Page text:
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WHAT IS ALREADY KNOWN ON THIS TOPIC
Current biomarkers such as programmed death-ligand 1 (PD-L1), tumor mutation burden, stromal tumor infiltrating lymphocytes, and microsatellite instability/defective mismatch repair for predicting the efficacy of immunotherapy require pathological slides, and their accuracy is limited. Radiomics have shown promising results to predict response to immunotherapy in some solid tumors. However, no radiomic biomarkers have been reported in predicting the response of immune checkpoint inhibitors (ICIs)-based therapies in breast cancer so far.
WHAT THIS STUDY ADDS
This multicentered study developed the first radiomics model for immunotherapy response prediction specifically for patients with advanced breast cancer. And this non-invasive prediction model performed effectively both in the training and validation cohort. This study presents an efficient, non-invasive, and reliable way to predict patients with advanced breast cancer responses to ICIs-based therapies via machine learning-based radiomics model.
HOW THIS STUDY MIGHT AFFECT RESEARCH, PRACTICE OR POLICY
To our knowledge, this is the first study to apply radiomics to infer the clinical benefit of immunotherapy in patients with advanced breast cancer.
It confirms the potential of radiomics to identify patients with advanced breast cancer most likely to respond to ICIs-based therapies.
The accuracy of this radiomics model was not influenced by PD-L1 status, tumor metastatic burden, molecular subtype or combined treatment regimens, and could be widely used to aid breast oncologists in making decisions of ICIs-based therapies for patients with advanced breast cancer.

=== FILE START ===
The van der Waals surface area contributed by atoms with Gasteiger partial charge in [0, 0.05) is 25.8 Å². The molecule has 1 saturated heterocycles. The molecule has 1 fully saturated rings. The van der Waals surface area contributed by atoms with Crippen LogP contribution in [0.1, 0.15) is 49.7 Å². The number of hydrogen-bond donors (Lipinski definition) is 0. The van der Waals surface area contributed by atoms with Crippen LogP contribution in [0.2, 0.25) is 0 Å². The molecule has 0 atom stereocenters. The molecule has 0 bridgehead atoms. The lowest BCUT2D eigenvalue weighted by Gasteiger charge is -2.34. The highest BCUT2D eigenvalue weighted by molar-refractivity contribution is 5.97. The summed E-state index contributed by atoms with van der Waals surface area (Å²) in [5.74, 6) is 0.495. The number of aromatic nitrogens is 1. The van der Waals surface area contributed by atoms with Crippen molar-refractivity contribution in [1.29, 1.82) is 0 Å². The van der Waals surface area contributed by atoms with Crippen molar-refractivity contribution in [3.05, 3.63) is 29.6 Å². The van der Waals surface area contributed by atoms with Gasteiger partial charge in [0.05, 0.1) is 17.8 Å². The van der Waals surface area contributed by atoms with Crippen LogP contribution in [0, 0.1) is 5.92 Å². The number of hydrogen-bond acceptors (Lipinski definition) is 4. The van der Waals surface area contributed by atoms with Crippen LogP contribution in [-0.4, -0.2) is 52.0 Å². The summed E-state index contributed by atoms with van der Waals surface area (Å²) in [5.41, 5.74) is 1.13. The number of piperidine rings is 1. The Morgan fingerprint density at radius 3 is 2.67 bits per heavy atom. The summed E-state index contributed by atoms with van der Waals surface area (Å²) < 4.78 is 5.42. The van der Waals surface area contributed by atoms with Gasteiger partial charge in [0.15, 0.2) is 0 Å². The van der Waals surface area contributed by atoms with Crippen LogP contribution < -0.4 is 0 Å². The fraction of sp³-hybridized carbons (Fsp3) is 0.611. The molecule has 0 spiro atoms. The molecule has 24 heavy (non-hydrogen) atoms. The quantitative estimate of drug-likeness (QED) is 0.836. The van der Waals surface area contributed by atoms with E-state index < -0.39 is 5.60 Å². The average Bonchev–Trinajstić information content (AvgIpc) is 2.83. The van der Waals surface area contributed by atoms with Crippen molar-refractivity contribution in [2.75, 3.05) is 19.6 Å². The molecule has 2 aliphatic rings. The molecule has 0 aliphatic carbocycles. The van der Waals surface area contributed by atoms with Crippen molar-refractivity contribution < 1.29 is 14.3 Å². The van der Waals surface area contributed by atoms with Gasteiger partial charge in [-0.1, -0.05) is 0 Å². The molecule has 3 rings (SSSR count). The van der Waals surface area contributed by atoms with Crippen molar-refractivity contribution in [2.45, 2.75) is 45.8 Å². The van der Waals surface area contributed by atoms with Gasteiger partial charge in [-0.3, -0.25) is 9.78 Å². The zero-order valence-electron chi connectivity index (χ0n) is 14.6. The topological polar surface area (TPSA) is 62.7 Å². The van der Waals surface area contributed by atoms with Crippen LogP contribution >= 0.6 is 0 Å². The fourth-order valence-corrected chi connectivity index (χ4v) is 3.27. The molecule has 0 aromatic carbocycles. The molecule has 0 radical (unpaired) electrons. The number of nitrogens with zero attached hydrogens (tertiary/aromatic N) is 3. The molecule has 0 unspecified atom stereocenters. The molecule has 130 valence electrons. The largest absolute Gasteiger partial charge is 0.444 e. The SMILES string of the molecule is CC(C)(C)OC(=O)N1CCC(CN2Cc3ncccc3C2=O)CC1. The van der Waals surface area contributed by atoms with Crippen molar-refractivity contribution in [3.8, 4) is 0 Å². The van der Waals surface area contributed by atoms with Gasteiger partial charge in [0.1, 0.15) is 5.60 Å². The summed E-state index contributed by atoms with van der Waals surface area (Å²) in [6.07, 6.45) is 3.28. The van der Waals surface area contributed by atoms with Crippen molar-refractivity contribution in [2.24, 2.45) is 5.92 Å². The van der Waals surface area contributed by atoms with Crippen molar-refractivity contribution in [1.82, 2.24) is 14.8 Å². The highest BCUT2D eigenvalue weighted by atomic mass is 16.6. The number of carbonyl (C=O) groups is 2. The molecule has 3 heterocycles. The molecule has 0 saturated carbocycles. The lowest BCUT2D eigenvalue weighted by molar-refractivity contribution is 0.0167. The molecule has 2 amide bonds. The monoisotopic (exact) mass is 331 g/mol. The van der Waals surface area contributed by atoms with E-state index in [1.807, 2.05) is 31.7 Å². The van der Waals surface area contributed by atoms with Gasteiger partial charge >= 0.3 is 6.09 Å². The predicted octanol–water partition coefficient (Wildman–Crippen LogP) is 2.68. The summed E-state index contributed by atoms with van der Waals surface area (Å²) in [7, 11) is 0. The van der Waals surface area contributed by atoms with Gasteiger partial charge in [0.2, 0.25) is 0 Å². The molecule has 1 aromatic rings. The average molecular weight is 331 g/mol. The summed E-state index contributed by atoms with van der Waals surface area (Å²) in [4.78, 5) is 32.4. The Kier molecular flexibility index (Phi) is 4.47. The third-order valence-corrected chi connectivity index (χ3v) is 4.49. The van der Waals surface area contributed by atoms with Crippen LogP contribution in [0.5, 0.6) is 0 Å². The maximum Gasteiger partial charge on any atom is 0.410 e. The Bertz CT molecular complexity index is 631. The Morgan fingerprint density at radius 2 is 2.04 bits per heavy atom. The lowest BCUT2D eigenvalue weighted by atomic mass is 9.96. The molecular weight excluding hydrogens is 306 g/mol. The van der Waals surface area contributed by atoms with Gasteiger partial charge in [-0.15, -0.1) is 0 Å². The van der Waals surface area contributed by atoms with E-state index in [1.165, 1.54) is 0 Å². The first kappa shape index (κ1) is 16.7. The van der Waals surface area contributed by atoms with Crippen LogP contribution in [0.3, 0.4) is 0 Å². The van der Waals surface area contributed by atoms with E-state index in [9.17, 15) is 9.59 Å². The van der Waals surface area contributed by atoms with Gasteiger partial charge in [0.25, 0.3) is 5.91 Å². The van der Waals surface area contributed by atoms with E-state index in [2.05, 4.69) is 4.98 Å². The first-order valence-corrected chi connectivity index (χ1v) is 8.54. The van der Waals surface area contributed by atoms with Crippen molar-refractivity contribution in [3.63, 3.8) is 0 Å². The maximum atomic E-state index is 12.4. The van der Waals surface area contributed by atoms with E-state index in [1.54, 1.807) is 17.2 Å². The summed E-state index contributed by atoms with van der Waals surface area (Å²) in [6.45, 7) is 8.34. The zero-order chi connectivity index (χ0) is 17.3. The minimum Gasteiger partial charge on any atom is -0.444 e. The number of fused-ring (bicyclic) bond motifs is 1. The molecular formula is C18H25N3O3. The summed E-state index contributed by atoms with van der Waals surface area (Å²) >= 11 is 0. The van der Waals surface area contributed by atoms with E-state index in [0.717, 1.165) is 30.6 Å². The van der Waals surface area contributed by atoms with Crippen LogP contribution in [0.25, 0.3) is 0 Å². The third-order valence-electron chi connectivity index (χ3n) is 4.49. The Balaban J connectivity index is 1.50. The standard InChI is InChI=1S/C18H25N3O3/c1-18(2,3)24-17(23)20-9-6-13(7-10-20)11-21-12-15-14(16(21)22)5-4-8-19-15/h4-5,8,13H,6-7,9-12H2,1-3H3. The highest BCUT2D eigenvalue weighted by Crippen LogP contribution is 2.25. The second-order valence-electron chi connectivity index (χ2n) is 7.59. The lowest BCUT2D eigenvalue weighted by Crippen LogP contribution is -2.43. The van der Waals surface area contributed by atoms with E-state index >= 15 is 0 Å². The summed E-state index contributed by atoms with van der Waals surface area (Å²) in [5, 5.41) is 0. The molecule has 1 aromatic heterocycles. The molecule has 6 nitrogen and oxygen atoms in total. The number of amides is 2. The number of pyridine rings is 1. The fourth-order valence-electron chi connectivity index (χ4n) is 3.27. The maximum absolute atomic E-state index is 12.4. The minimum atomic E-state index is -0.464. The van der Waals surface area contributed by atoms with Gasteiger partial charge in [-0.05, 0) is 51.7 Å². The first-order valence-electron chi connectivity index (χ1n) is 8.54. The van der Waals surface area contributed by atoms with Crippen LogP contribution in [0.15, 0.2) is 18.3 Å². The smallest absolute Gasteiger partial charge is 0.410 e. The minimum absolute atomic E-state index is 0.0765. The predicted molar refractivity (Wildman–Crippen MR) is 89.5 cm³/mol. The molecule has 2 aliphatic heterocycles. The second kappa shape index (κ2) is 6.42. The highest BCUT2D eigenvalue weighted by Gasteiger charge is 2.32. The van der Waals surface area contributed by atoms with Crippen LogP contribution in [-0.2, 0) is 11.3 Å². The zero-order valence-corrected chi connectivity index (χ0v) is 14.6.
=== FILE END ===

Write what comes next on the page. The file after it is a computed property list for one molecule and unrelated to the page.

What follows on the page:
Among malignancies, breast cancer has been a significant cause of tumor-related deaths around the world.1 Although the recurrence rate of early-stage breast cancer has gradually decreased with improved treatment, nearly 30% of patients with primary breast cancer still progress to incurable metastatic breast cancer in 10 years, according to our own database.2
Immune checkpoint inhibitors (ICIs) (ie, programmed death-ligand 1 (PD-L1) or cytotoxic T-lymphocyte antigen 4) bring new promise in cancer treatment by their ability to improve overall survival among patients, especially those with metastatic or locally advanced breast cancer (ABC).3–6 Given the near doubling survival benefit of ICIs for some patients with metastatic triple-negative breast cancer (TNBC), ICIs is being widely explored in several clinical studies for different stages of breast cancer, and even is recommended in neoadjuvant setting of high-risk TNBC in order to improve the cure rate. However, it is worth noting that ICIs therapy is only beneficial to a small proportion of patients with breast cancer (20% to 40%), and also has non-negligible toxicity and even a 0.2% to 0.3% risk of treatment-related death. Therefore, it is of great clinical value to precisely target the beneficiary population of ICIs.